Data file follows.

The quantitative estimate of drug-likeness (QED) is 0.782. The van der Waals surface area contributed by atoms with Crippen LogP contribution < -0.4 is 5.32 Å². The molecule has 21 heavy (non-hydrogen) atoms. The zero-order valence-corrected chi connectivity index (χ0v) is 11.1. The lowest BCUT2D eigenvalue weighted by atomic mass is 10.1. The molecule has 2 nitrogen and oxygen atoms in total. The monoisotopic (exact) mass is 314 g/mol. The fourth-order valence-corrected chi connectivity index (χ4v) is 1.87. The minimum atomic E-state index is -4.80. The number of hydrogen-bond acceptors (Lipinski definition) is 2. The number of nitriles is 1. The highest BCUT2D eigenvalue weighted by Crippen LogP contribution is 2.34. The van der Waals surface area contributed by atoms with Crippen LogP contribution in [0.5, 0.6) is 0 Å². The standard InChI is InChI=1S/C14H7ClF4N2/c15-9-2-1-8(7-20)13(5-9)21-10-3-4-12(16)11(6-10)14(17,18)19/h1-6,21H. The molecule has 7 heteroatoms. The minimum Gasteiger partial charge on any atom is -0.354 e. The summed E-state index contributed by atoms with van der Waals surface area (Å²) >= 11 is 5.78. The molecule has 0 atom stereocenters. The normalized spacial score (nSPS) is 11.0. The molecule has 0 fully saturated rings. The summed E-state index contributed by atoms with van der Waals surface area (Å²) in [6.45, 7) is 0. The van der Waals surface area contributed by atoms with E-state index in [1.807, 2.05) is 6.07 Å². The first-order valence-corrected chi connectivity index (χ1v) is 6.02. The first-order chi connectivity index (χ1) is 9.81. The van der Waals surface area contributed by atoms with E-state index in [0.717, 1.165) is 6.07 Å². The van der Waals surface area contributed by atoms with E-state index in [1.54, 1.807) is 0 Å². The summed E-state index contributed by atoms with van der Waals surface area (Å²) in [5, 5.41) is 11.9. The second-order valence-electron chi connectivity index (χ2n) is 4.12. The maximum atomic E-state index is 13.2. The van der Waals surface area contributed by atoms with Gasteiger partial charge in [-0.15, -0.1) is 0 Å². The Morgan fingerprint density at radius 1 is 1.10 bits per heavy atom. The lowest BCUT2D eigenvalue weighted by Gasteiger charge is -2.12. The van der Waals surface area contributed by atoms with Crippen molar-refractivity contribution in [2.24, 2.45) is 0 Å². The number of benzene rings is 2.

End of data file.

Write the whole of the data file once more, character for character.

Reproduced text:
The quantitative estimate of drug-likeness (QED) is 0.782. The van der Waals surface area contributed by atoms with Crippen LogP contribution < -0.4 is 5.32 Å². The molecule has 21 heavy (non-hydrogen) atoms. The zero-order valence-corrected chi connectivity index (χ0v) is 11.1. The lowest BCUT2D eigenvalue weighted by atomic mass is 10.1. The molecule has 2 nitrogen and oxygen atoms in total. The monoisotopic (exact) mass is 314 g/mol. The fourth-order valence-corrected chi connectivity index (χ4v) is 1.87. The minimum atomic E-state index is -4.80. The number of hydrogen-bond acceptors (Lipinski definition) is 2. The number of nitriles is 1. The highest BCUT2D eigenvalue weighted by Crippen LogP contribution is 2.34. The van der Waals surface area contributed by atoms with Crippen LogP contribution in [0.5, 0.6) is 0 Å². The standard InChI is InChI=1S/C14H7ClF4N2/c15-9-2-1-8(7-20)13(5-9)21-10-3-4-12(16)11(6-10)14(17,18)19/h1-6,21H. The molecule has 7 heteroatoms. The minimum Gasteiger partial charge on any atom is -0.354 e. The summed E-state index contributed by atoms with van der Waals surface area (Å²) >= 11 is 5.78. The molecule has 0 atom stereocenters. The normalized spacial score (nSPS) is 11.0. The molecule has 0 fully saturated rings. The summed E-state index contributed by atoms with van der Waals surface area (Å²) in [6.45, 7) is 0. The van der Waals surface area contributed by atoms with E-state index in [1.807, 2.05) is 6.07 Å². The first-order valence-corrected chi connectivity index (χ1v) is 6.02. The first-order chi connectivity index (χ1) is 9.81. The van der Waals surface area contributed by atoms with E-state index in [0.717, 1.165) is 6.07 Å². The van der Waals surface area contributed by atoms with E-state index in [1.54, 1.807) is 0 Å². The summed E-state index contributed by atoms with van der Waals surface area (Å²) in [5, 5.41) is 11.9. The second-order valence-electron chi connectivity index (χ2n) is 4.12. The maximum atomic E-state index is 13.2. The van der Waals surface area contributed by atoms with Gasteiger partial charge in [-0.15, -0.1) is 0 Å². The Morgan fingerprint density at radius 1 is 1.10 bits per heavy atom. The lowest BCUT2D eigenvalue weighted by Gasteiger charge is -2.12. The van der Waals surface area contributed by atoms with Crippen molar-refractivity contribution in [2.24, 2.45) is 0 Å². The number of benzene rings is 2.